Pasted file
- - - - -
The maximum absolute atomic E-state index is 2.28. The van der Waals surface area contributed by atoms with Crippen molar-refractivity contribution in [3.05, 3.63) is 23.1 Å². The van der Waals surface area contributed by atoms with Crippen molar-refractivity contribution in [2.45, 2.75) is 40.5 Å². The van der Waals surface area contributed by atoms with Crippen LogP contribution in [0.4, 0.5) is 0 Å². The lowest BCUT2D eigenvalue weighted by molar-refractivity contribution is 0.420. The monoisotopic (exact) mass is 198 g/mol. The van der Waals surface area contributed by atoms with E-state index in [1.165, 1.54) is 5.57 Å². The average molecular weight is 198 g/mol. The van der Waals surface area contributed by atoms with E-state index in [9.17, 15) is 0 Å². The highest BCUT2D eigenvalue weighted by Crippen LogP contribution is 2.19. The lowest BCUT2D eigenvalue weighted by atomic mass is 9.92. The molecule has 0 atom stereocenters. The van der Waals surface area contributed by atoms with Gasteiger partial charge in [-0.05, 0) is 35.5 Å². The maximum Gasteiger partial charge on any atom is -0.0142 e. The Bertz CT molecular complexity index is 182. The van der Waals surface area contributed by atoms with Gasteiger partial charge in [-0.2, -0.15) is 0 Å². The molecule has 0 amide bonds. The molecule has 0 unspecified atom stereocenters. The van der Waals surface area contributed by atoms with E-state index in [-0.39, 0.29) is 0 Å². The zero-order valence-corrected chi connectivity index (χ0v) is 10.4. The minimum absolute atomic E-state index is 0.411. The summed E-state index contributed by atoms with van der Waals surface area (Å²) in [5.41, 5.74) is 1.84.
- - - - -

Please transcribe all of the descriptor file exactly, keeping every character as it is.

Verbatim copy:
The maximum absolute atomic E-state index is 2.28. The van der Waals surface area contributed by atoms with Crippen molar-refractivity contribution in [3.05, 3.63) is 23.1 Å². The van der Waals surface area contributed by atoms with Crippen molar-refractivity contribution in [2.45, 2.75) is 40.5 Å². The van der Waals surface area contributed by atoms with Crippen LogP contribution in [0.4, 0.5) is 0 Å². The lowest BCUT2D eigenvalue weighted by molar-refractivity contribution is 0.420. The monoisotopic (exact) mass is 198 g/mol. The van der Waals surface area contributed by atoms with E-state index in [1.165, 1.54) is 5.57 Å². The average molecular weight is 198 g/mol. The van der Waals surface area contributed by atoms with E-state index in [9.17, 15) is 0 Å². The highest BCUT2D eigenvalue weighted by Crippen LogP contribution is 2.19. The lowest BCUT2D eigenvalue weighted by atomic mass is 9.92. The molecule has 0 atom stereocenters. The van der Waals surface area contributed by atoms with Gasteiger partial charge in [-0.05, 0) is 35.5 Å². The maximum Gasteiger partial charge on any atom is -0.0142 e. The Bertz CT molecular complexity index is 182. The van der Waals surface area contributed by atoms with Gasteiger partial charge in [-0.2, -0.15) is 0 Å². The molecule has 0 amide bonds. The molecule has 0 unspecified atom stereocenters. The van der Waals surface area contributed by atoms with E-state index in [-0.39, 0.29) is 0 Å². The zero-order valence-corrected chi connectivity index (χ0v) is 10.4. The minimum absolute atomic E-state index is 0.411. The summed E-state index contributed by atoms with van der Waals surface area (Å²) in [5.41, 5.74) is 1.84.